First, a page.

“We have begun to exploit, at record levels, the use of adjunct professors,” Johnston said.

He said about half of the instructors at colleges and universities are adjunct professors and about 80 percent of instructors at Community Colleges are part time adjunct faculty.

The result, Johnston explained, is lower graduation rates. The two don’t seem to immediately have anything to do with one another, but they are inextricably linked. Because adjunct faculty are paid far less than full-time professors and work only part-time, they often take on multiple assignments at different schools. That leaves them with little time to meet with students.

And then there are childcare workers. Dayla Mikell does what she loves. She asked lawmakers to imagine what it would be like to work in a profession you’re passionate about but know “the wages will never be enough for the work that you do.”

That’s the position she’s in.

“I shape and mold the minds of our youth,” she said as her voice cracked.

The push to local lawmakers came the same day minimum and low wage workers across the country were walking off the job in strike demanding living wages and the right to form a union.

In all, 270 cities are participating in a national day of action supporting Fight for $15. Early Tuesday morning, workers at the McDonald’s on 62nd Avenue North and Martin Luther King Jr. Boulevard in St. Pete workers left their posts as supporters gathered with signs.

Later in the afternoon the group planned to rally in Gaslight Square in downtown Tampa.

While the movement isn’t likely to gain enough support in the Florida Legislature to further action, it is gaining traction across the nation.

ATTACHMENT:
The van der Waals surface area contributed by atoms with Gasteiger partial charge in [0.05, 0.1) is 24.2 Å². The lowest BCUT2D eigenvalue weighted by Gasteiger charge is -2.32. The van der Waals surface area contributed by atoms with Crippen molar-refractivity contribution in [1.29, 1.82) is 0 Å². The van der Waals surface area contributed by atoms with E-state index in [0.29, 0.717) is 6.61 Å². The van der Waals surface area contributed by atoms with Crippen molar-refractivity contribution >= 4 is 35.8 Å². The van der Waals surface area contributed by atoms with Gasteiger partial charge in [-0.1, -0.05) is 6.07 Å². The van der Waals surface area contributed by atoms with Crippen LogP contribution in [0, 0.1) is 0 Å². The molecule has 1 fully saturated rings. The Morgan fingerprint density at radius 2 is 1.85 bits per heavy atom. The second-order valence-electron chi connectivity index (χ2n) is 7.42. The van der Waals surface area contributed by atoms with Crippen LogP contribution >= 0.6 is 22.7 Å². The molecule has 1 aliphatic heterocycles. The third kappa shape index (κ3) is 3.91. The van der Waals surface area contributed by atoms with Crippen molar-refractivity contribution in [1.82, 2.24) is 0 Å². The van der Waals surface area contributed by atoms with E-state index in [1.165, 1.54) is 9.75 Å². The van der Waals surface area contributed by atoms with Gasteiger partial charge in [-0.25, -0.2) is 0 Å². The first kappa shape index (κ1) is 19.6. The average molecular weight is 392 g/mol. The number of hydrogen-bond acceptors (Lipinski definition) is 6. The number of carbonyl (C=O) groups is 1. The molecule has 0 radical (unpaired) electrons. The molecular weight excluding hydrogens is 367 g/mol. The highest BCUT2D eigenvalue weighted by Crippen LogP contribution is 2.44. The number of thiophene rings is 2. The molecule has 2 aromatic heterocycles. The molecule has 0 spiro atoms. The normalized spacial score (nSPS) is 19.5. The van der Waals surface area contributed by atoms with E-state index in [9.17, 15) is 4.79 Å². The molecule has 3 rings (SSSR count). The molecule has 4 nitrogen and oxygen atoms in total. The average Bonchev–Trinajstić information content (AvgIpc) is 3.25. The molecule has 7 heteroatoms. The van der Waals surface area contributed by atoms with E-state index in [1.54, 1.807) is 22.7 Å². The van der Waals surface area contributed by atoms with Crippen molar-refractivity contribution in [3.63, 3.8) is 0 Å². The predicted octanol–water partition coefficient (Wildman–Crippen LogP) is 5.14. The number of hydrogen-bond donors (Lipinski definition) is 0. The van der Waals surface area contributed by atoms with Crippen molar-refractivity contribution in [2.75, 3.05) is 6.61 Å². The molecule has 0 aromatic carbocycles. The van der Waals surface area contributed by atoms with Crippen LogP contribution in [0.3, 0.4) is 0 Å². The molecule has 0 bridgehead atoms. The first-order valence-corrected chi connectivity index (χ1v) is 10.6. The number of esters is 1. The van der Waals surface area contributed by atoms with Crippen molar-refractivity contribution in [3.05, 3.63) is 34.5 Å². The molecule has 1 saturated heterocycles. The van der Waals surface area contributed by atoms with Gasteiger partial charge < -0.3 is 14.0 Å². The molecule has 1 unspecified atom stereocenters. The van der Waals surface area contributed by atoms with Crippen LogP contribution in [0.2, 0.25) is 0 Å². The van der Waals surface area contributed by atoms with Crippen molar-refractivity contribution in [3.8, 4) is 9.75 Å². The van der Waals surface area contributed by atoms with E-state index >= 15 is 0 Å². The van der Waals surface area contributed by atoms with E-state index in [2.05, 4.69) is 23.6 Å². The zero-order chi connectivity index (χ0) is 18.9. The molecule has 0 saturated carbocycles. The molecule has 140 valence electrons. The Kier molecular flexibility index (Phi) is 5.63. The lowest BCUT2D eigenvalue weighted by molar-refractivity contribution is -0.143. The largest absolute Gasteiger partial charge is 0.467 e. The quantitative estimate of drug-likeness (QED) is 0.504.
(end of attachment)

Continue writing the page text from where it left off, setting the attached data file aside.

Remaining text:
President Barack Obama supports a minimum wage increase to $10.10. So too does presidential hopeful Hilary Clinton. Bernie Sanders who is going strong in the polls against Clinton, supports the $15 minimum wage.

Janelle Irwin has been a professional journalist covering local news and politics in the Tampa Bay area since 2003. She also hosts a weekly political talk show on WMNF Community radio. Janelle formerly served as the sole staff reporter for WMNF News and previously covered news for Patch.com and various local neighborhood newsletters. Her work has been featured in the New York Daily News, Free Speech Radio News and Florida Public Radio and she's been interviewed by radio stations across the nation for her coverage of the 2012 Republican National Convention. Janelle is a diehard news junkie who isn't afraid to take on big names in local politics including Tampa Mayor Bob Buckhorn, the dirty business of trash and recycling in St. Pete and the ongoing Pier debacle. Her work as a reporter and radio host has earned her two WMNF awards including News Volunteer of the Year and Public Affairs Volunteer of the Year. Janelle is also the devoted mother to three brilliant and beautiful daughters who are a constant source of inspiration and occasional blogging fodder. To contact, email janelle@floridapolitics.com.